Although none of these recordings are dance music in the strictest, most canonical sense, their dalliance with rhythmic escapism and abandon is crucial.
A modest experiment on Moscow's music scene has spawned a great deal of attention. "Science and Art" (NII) has also fueled a couple of vital labels.
Improvisation plays a key role in a range of new electronic publications. All of them invite listeners to look beyond convention––and therefore far beyond nameable experiential states.
Retrospection is a common theme in Russian and Ukrainian electronica. In some new recordings, it takes on a very different significance altogether.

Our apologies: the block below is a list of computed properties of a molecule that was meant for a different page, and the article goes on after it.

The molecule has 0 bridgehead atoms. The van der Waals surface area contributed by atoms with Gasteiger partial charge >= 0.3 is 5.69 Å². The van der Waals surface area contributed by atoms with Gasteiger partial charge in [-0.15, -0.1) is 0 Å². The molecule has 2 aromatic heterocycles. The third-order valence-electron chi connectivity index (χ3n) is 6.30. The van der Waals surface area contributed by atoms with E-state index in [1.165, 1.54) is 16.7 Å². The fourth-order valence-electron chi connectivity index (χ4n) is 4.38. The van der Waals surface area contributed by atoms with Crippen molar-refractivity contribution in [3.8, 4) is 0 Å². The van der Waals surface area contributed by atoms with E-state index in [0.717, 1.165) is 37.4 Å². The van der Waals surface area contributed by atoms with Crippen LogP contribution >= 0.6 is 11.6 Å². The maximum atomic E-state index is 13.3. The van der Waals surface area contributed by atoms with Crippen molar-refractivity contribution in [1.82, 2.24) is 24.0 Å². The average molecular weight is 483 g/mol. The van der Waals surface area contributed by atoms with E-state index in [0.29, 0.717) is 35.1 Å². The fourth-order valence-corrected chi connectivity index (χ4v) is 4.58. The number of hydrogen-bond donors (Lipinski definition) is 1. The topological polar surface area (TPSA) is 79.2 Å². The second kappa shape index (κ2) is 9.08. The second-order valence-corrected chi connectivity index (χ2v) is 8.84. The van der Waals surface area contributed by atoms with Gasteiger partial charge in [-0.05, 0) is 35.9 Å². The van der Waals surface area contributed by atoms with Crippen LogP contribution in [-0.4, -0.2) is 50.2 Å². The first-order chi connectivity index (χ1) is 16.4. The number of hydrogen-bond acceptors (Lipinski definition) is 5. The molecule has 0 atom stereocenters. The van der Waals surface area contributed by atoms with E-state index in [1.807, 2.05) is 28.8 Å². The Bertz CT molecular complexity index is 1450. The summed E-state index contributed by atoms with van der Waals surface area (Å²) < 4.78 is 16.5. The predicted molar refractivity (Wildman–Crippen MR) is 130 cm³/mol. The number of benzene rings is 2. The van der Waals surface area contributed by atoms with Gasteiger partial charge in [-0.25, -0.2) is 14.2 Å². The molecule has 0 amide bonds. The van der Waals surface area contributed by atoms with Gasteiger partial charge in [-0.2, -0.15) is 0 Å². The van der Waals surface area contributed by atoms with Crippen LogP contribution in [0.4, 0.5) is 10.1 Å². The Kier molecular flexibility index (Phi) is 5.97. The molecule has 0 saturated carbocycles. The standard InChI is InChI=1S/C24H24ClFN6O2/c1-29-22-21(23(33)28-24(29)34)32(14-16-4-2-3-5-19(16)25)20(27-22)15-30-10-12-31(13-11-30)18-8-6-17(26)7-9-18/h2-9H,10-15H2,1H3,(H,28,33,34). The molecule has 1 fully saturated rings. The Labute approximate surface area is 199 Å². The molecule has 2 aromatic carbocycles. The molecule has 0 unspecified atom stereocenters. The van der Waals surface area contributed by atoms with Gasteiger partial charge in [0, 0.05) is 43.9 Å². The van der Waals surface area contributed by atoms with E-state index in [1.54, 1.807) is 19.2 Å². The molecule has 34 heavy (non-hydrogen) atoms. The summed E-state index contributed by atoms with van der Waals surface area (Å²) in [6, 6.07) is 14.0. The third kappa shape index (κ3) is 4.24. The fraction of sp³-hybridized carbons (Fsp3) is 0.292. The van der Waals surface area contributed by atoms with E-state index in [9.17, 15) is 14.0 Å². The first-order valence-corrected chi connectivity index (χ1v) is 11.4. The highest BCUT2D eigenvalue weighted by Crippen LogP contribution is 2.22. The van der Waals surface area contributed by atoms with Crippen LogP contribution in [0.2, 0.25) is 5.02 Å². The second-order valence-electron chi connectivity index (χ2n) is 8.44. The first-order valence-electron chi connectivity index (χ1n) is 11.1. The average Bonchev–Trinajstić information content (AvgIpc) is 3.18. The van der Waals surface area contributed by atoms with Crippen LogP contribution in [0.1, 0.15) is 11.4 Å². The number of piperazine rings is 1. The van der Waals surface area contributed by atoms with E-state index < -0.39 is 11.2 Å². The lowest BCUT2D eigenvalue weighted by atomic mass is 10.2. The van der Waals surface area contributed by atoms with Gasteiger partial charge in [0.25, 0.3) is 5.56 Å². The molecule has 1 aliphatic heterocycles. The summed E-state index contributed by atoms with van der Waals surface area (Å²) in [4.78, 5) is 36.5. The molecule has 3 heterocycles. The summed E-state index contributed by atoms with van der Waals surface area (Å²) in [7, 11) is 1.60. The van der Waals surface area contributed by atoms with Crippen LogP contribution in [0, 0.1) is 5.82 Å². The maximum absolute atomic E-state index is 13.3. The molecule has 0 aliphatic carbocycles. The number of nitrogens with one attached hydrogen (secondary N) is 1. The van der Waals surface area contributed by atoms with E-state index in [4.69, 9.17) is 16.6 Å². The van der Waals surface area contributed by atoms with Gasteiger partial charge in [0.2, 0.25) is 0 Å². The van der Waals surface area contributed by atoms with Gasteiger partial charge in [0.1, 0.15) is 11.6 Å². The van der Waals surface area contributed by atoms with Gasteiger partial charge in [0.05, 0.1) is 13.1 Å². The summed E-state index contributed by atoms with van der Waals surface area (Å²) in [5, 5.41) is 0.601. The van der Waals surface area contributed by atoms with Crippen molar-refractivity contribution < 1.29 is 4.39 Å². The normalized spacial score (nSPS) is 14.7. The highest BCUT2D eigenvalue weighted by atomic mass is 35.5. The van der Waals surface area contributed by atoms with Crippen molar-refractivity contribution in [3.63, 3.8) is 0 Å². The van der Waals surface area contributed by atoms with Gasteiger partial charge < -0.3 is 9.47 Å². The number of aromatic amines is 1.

A new label in Moscow––Terminal Dream––is dedicated to local ambient artists. Brought together, they reveal some common ideas about sound, space, and purpose.
Against the backdrop of East European political and economic challenges, four recordings ponder the appeal of deconstructive gestures––rather than stately pomp.
A new and wide-ranging compilation of Lithuanian electronic producers has just appeared, entitled "Ritmo Kovos 4" (Beat Battle #1). It bears much social import.
From snowy Siberia to the medieval towns of Belarus, a range of new recordings are directly informed by their melancholy setting. A folk ensemble from Saint Petersburg pushes back––with a smile.
Two noise projects in Moscow see a connection between their recordings and the nation's social fabric. Similar ideas transpire far away––in Siberia's "Vovne" group.
Two of Russia's most significant independent labels––Electronica and Full of Nothing––have begun the New Year with simultaneous compilation albums.